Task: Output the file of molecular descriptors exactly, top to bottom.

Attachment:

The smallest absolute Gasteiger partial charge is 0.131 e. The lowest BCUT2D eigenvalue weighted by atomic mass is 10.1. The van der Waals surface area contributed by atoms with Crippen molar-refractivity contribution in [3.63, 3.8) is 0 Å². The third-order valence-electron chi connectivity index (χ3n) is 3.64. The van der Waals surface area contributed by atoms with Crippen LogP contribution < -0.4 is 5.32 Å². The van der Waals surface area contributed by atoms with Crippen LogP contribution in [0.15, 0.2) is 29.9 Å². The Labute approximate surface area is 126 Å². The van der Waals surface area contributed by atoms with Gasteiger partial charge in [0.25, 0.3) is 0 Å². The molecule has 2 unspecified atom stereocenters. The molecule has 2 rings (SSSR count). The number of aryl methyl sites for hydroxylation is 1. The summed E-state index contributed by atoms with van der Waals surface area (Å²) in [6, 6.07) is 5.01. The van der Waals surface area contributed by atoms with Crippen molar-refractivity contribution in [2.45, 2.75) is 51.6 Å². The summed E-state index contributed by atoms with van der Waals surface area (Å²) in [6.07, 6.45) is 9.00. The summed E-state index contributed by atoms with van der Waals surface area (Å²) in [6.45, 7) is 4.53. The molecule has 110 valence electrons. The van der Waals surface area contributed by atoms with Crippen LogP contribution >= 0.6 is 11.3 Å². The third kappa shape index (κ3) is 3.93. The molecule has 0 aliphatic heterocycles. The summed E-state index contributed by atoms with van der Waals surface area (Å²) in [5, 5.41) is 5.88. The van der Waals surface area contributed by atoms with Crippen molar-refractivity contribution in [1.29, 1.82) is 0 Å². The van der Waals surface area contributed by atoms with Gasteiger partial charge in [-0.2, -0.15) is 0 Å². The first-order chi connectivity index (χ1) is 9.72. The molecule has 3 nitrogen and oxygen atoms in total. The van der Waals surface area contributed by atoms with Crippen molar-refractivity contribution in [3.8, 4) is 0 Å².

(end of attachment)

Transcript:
The smallest absolute Gasteiger partial charge is 0.131 e. The lowest BCUT2D eigenvalue weighted by atomic mass is 10.1. The van der Waals surface area contributed by atoms with Crippen molar-refractivity contribution in [3.63, 3.8) is 0 Å². The third-order valence-electron chi connectivity index (χ3n) is 3.64. The van der Waals surface area contributed by atoms with Crippen LogP contribution < -0.4 is 5.32 Å². The van der Waals surface area contributed by atoms with Crippen LogP contribution in [0.15, 0.2) is 29.9 Å². The Labute approximate surface area is 126 Å². The van der Waals surface area contributed by atoms with Gasteiger partial charge in [0.25, 0.3) is 0 Å². The molecule has 2 unspecified atom stereocenters. The molecule has 2 rings (SSSR count). The number of aryl methyl sites for hydroxylation is 1. The summed E-state index contributed by atoms with van der Waals surface area (Å²) in [6, 6.07) is 5.01. The van der Waals surface area contributed by atoms with Crippen molar-refractivity contribution in [2.45, 2.75) is 51.6 Å². The summed E-state index contributed by atoms with van der Waals surface area (Å²) in [6.07, 6.45) is 9.00. The summed E-state index contributed by atoms with van der Waals surface area (Å²) in [6.45, 7) is 4.53. The molecule has 110 valence electrons. The van der Waals surface area contributed by atoms with Crippen LogP contribution >= 0.6 is 11.3 Å². The third kappa shape index (κ3) is 3.93. The molecule has 0 aliphatic heterocycles. The summed E-state index contributed by atoms with van der Waals surface area (Å²) in [5, 5.41) is 5.88. The van der Waals surface area contributed by atoms with Crippen molar-refractivity contribution in [1.29, 1.82) is 0 Å². The van der Waals surface area contributed by atoms with Gasteiger partial charge in [-0.2, -0.15) is 0 Å². The first-order chi connectivity index (χ1) is 9.72. The molecule has 3 nitrogen and oxygen atoms in total. The van der Waals surface area contributed by atoms with Crippen molar-refractivity contribution in [3.8, 4) is 0 Å².